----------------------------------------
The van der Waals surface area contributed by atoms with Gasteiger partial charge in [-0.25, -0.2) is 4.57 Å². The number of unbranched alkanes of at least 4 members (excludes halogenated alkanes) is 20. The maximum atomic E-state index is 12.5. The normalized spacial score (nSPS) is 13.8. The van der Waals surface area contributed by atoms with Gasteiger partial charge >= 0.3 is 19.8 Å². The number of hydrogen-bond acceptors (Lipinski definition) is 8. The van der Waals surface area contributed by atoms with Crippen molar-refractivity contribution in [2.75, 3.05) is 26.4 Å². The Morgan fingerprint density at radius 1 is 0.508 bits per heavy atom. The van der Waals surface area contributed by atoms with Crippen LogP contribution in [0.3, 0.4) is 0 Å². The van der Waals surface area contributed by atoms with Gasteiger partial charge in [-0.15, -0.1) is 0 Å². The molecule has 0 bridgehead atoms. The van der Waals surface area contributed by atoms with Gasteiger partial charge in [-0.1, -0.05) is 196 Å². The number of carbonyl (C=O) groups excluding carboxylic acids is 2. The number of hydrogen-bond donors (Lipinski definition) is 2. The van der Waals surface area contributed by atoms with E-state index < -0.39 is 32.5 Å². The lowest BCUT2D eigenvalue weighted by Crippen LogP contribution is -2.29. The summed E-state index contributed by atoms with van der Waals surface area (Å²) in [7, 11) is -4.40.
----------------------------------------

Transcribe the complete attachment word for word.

The van der Waals surface area contributed by atoms with Gasteiger partial charge in [-0.25, -0.2) is 4.57 Å². The number of unbranched alkanes of at least 4 members (excludes halogenated alkanes) is 20. The maximum atomic E-state index is 12.5. The normalized spacial score (nSPS) is 13.8. The van der Waals surface area contributed by atoms with Gasteiger partial charge >= 0.3 is 19.8 Å². The number of hydrogen-bond acceptors (Lipinski definition) is 8. The van der Waals surface area contributed by atoms with Crippen molar-refractivity contribution in [2.75, 3.05) is 26.4 Å². The Morgan fingerprint density at radius 1 is 0.508 bits per heavy atom. The van der Waals surface area contributed by atoms with Crippen LogP contribution in [0.3, 0.4) is 0 Å². The van der Waals surface area contributed by atoms with Gasteiger partial charge in [-0.15, -0.1) is 0 Å². The molecule has 0 bridgehead atoms. The van der Waals surface area contributed by atoms with Gasteiger partial charge in [-0.1, -0.05) is 196 Å². The number of carbonyl (C=O) groups excluding carboxylic acids is 2. The number of hydrogen-bond donors (Lipinski definition) is 2. The van der Waals surface area contributed by atoms with E-state index < -0.39 is 32.5 Å². The lowest BCUT2D eigenvalue weighted by Crippen LogP contribution is -2.29. The summed E-state index contributed by atoms with van der Waals surface area (Å²) in [7, 11) is -4.40.